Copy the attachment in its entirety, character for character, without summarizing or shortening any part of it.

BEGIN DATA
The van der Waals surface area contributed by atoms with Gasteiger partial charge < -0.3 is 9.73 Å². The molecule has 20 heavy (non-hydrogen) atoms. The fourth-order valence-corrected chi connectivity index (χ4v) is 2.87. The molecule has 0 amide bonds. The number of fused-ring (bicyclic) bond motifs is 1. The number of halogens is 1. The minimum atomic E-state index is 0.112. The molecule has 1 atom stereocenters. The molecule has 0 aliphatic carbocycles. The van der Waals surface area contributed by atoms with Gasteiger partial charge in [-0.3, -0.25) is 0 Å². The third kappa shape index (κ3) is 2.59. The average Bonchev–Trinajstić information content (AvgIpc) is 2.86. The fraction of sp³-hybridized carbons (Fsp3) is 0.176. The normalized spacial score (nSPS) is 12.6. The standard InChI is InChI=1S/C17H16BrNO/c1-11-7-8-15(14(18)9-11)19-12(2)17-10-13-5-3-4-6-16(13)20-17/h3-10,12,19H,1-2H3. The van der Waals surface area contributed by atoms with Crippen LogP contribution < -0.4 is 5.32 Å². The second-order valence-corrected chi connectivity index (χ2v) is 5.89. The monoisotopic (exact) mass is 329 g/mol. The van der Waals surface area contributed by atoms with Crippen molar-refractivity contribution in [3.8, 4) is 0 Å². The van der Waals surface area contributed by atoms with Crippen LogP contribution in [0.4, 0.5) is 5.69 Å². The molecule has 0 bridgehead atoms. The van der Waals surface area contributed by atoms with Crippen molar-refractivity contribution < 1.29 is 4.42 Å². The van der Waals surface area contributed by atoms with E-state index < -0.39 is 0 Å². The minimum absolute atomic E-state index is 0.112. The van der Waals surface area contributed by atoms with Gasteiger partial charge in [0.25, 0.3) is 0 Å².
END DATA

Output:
The van der Waals surface area contributed by atoms with Gasteiger partial charge < -0.3 is 9.73 Å². The molecule has 20 heavy (non-hydrogen) atoms. The fourth-order valence-corrected chi connectivity index (χ4v) is 2.87. The molecule has 0 amide bonds. The number of fused-ring (bicyclic) bond motifs is 1. The number of halogens is 1. The minimum atomic E-state index is 0.112. The molecule has 1 atom stereocenters. The molecule has 0 aliphatic carbocycles. The van der Waals surface area contributed by atoms with Gasteiger partial charge in [-0.3, -0.25) is 0 Å². The third kappa shape index (κ3) is 2.59. The average Bonchev–Trinajstić information content (AvgIpc) is 2.86. The fraction of sp³-hybridized carbons (Fsp3) is 0.176. The normalized spacial score (nSPS) is 12.6. The standard InChI is InChI=1S/C17H16BrNO/c1-11-7-8-15(14(18)9-11)19-12(2)17-10-13-5-3-4-6-16(13)20-17/h3-10,12,19H,1-2H3. The van der Waals surface area contributed by atoms with Crippen LogP contribution < -0.4 is 5.32 Å². The second-order valence-corrected chi connectivity index (χ2v) is 5.89. The monoisotopic (exact) mass is 329 g/mol. The van der Waals surface area contributed by atoms with Crippen molar-refractivity contribution in [3.8, 4) is 0 Å². The van der Waals surface area contributed by atoms with Crippen LogP contribution in [0.4, 0.5) is 5.69 Å². The molecule has 0 bridgehead atoms. The van der Waals surface area contributed by atoms with Crippen molar-refractivity contribution < 1.29 is 4.42 Å². The van der Waals surface area contributed by atoms with E-state index < -0.39 is 0 Å². The minimum absolute atomic E-state index is 0.112. The van der Waals surface area contributed by atoms with Gasteiger partial charge in [0.25, 0.3) is 0 Å².